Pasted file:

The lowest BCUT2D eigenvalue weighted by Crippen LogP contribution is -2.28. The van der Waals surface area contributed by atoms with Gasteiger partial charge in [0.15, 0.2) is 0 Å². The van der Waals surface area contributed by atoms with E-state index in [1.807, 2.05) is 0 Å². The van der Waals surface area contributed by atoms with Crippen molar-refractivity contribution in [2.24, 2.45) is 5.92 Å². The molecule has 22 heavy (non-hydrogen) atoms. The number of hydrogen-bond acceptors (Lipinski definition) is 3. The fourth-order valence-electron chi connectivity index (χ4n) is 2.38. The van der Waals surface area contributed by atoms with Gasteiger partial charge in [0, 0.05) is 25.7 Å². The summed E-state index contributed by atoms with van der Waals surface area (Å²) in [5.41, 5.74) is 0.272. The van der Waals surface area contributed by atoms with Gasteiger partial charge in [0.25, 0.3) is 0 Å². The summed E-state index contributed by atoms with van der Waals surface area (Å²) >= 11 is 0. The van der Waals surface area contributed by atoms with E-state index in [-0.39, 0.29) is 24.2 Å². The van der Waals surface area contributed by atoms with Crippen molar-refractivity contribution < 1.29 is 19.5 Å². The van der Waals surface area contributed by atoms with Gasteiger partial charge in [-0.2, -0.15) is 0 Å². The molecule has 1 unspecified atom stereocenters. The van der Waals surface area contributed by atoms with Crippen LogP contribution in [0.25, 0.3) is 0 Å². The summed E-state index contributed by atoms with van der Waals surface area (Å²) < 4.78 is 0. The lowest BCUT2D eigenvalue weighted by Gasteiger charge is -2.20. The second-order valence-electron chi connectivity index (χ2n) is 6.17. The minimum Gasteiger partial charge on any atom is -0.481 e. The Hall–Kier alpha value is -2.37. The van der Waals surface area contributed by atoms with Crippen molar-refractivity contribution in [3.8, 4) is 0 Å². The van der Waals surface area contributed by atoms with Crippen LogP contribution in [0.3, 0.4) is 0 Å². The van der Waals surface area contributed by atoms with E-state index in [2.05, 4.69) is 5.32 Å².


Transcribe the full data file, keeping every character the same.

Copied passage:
The lowest BCUT2D eigenvalue weighted by Crippen LogP contribution is -2.28. The van der Waals surface area contributed by atoms with Gasteiger partial charge in [0.15, 0.2) is 0 Å². The van der Waals surface area contributed by atoms with E-state index in [1.807, 2.05) is 0 Å². The van der Waals surface area contributed by atoms with Crippen molar-refractivity contribution in [2.24, 2.45) is 5.92 Å². The molecule has 22 heavy (non-hydrogen) atoms. The number of hydrogen-bond acceptors (Lipinski definition) is 3. The fourth-order valence-electron chi connectivity index (χ4n) is 2.38. The van der Waals surface area contributed by atoms with Gasteiger partial charge in [0, 0.05) is 25.7 Å². The summed E-state index contributed by atoms with van der Waals surface area (Å²) in [5.41, 5.74) is 0.272. The van der Waals surface area contributed by atoms with Gasteiger partial charge in [0.25, 0.3) is 0 Å². The summed E-state index contributed by atoms with van der Waals surface area (Å²) >= 11 is 0. The van der Waals surface area contributed by atoms with E-state index in [-0.39, 0.29) is 24.2 Å². The van der Waals surface area contributed by atoms with Crippen molar-refractivity contribution < 1.29 is 19.5 Å². The van der Waals surface area contributed by atoms with Gasteiger partial charge in [-0.2, -0.15) is 0 Å². The molecule has 1 unspecified atom stereocenters. The van der Waals surface area contributed by atoms with Crippen LogP contribution in [0.25, 0.3) is 0 Å². The summed E-state index contributed by atoms with van der Waals surface area (Å²) < 4.78 is 0. The lowest BCUT2D eigenvalue weighted by Gasteiger charge is -2.20. The second-order valence-electron chi connectivity index (χ2n) is 6.17. The minimum Gasteiger partial charge on any atom is -0.481 e. The Hall–Kier alpha value is -2.37. The van der Waals surface area contributed by atoms with Crippen molar-refractivity contribution in [3.8, 4) is 0 Å². The van der Waals surface area contributed by atoms with Crippen LogP contribution in [0.3, 0.4) is 0 Å². The van der Waals surface area contributed by atoms with E-state index in [2.05, 4.69) is 5.32 Å².